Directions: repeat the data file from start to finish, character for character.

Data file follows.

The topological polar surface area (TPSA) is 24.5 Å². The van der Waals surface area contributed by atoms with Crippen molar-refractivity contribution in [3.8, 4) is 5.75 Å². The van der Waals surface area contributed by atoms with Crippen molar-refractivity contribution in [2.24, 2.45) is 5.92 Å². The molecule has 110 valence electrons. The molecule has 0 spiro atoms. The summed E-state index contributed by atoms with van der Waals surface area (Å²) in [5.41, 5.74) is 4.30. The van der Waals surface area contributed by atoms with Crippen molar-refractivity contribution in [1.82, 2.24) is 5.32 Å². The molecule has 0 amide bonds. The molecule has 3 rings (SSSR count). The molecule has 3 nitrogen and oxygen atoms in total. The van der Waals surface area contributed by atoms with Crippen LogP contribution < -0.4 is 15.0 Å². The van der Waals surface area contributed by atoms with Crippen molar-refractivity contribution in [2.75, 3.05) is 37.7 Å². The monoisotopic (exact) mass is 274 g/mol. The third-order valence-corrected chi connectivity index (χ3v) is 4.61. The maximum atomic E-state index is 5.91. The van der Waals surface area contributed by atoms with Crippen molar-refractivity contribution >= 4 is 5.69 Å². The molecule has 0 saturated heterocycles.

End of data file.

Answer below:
The topological polar surface area (TPSA) is 24.5 Å². The van der Waals surface area contributed by atoms with Crippen molar-refractivity contribution in [3.8, 4) is 5.75 Å². The van der Waals surface area contributed by atoms with Crippen molar-refractivity contribution in [2.24, 2.45) is 5.92 Å². The molecule has 110 valence electrons. The molecule has 0 spiro atoms. The summed E-state index contributed by atoms with van der Waals surface area (Å²) in [5.41, 5.74) is 4.30. The van der Waals surface area contributed by atoms with Crippen molar-refractivity contribution in [1.82, 2.24) is 5.32 Å². The molecule has 0 amide bonds. The molecule has 3 rings (SSSR count). The molecule has 3 nitrogen and oxygen atoms in total. The van der Waals surface area contributed by atoms with Crippen LogP contribution < -0.4 is 15.0 Å². The van der Waals surface area contributed by atoms with Crippen molar-refractivity contribution in [2.75, 3.05) is 37.7 Å². The monoisotopic (exact) mass is 274 g/mol. The third-order valence-corrected chi connectivity index (χ3v) is 4.61. The maximum atomic E-state index is 5.91. The van der Waals surface area contributed by atoms with Crippen molar-refractivity contribution >= 4 is 5.69 Å². The molecule has 0 saturated heterocycles.